The biggest baseball news in Minnesota today had nothing to do with the Twins. The Saint Paul Saints are going to be building a brand new stadium. Look out, Target Field!
Last night the Twins were let down by the starting pitchers, the bullpen and Ryan Doumit‘s defense. Tonight they have a chance to salvage a win in a 3 game home series with the Royals. In the first two games Minnesota has been outscored 19-6, so even keeping the game close would be an improvement. The Royals are sending Luis Mendoza to the hill and the Twins are countering with the winless wonder, Liam Hendriks. Mendoza is not very good, and Hendriks has not proven he is any good yet, so this could be a fun game for fans that like offense.
Joe Mauer and Chris Parmelee are still out of the lineup, but at this point I would assume that Ron Gardenhire and the Twins are erring on the side of caution and making sure these guys are 100% before putting them back in the line up.
Well that sounded like a fun game (at least the last few innings) anyway. Liam continued to struggle, giving up a couple of runs in the first inning, but the Twins offense managed to stay within striking distance and ultimately took the game in to extra innings, winning 4-3 in the 10th.
The Twins bullpen did a real job tonight. Hendriks survived five innings, but that left five innings of work from the pen. Robertson, Fien and Burton not only worked one shutout inning each, but none of them gave up so much as a hit. Glen Perkins followed with two shutout innings, giving up just one hit. That’s some pretty impressive work and it would be quite easy to just give the Boyfriend of the Day award to that group.
You could also make a case for Denard Span. While he had only one hit, it was a walkoff double in the 10th inning and that’s pretty BOD-worthy. For that matter, Alexi Casilla, who entered the game as a pinch runner, led off the 10th with a double of his own and ended up scoring on Span’s double and that was pretty sweet work on Lexi’s part.
But tonight’s BOD award is going to Trevor Plouffe. Not only was Plouffe the only Twins hitter with more than one hit, one of his two hits was a home run in the 9th inning that sent the game in to extra innings. Beyond that, Plouffe made a diving defensive play in the 5th that saved a run. Without that play and the homer, this game was another loss. For that, Trevor is our BOD! – JC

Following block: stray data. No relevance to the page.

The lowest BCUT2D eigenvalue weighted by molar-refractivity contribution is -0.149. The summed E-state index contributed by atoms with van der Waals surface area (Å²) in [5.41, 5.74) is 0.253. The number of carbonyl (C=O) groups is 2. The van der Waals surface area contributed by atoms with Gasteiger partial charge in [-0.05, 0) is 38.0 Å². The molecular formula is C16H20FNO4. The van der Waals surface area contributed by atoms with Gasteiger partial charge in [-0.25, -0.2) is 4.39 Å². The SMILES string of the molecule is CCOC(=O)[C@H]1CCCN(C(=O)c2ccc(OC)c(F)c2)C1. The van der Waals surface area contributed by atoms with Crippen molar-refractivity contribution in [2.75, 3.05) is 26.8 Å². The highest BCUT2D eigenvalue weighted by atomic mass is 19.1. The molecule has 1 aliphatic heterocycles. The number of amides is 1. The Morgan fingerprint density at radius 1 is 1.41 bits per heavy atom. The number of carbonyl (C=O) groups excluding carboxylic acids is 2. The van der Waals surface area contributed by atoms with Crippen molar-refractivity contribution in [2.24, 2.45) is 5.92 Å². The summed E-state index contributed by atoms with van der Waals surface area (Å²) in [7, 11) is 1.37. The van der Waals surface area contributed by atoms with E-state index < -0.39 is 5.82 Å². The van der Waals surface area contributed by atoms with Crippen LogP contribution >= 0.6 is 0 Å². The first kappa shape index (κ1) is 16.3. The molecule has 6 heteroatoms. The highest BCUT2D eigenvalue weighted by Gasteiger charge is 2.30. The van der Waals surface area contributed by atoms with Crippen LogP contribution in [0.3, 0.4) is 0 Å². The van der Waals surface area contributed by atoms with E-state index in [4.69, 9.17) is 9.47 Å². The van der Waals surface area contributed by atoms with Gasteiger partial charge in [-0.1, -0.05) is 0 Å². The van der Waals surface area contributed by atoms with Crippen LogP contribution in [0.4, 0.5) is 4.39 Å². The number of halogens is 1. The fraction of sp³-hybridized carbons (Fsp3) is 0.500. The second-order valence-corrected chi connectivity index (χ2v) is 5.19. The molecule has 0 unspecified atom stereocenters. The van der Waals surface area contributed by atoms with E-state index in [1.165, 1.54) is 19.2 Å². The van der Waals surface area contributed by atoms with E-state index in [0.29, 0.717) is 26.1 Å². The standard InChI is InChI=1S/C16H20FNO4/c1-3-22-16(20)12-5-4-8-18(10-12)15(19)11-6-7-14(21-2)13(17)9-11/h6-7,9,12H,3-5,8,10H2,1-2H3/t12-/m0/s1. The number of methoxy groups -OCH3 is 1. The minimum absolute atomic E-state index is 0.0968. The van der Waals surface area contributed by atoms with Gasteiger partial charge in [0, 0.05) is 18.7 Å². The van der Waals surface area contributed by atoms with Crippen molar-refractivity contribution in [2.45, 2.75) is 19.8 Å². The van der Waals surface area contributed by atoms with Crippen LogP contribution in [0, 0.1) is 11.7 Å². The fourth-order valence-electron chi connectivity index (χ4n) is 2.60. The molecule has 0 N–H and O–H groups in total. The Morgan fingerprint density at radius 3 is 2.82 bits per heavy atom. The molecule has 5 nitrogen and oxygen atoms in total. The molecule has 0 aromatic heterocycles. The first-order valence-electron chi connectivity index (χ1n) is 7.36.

It is way to early to start thinking about the MLB draft, especially with real, meaningful baseball being played. But it probably does not hurt to start familiarizing ourselves with some of the names that might be floating around the top of the pre-draft rankings. If the draft was to start today, the Twins would find themselves with the third overall selection. Here are the first 6 of 11 potential first round draft picks the Twins could take in 2013.
Mark Appel, RHP, Stanford Appel is back in the draft for the third time after being selected in the 15th round by the Detroit Tigers in the 2009 draft, and again by the Pittsburgh Pirates in the first round (8th overall) by the Pittsburgh Pirates. He has a fastball that sits in the mid 90s and a nice looping slider that devastates right handed batters. Appel will be 22 next July and with the current state of Minnesota’s pitching staff, he would instantly become one of the best pitchers in the organization.
Ryne Stanek, RHP,Arkansas
Stanek was originally drafted in the 3rd round of the 2010 draft by the Seattle Marinersbut chose instead to attend college at the University of Arkansas.From his Arkansas Razorbacks profile, he has a low 90s fastaball and a “tremendous” breaking ball. He was 8-4 in 2012 as a weekend starter for the Razorbacks and was an All-SEC performer. Matt Garrioch at MinorLeagueBall.com says of Stanek, “One of the best college pitches I have seen over the last 3 years.” He’ll need another strong season in the SEC to move onto the Twins’ radar at the top of the 1st round, but with a big time need for starting pitchers, you can’t count him out.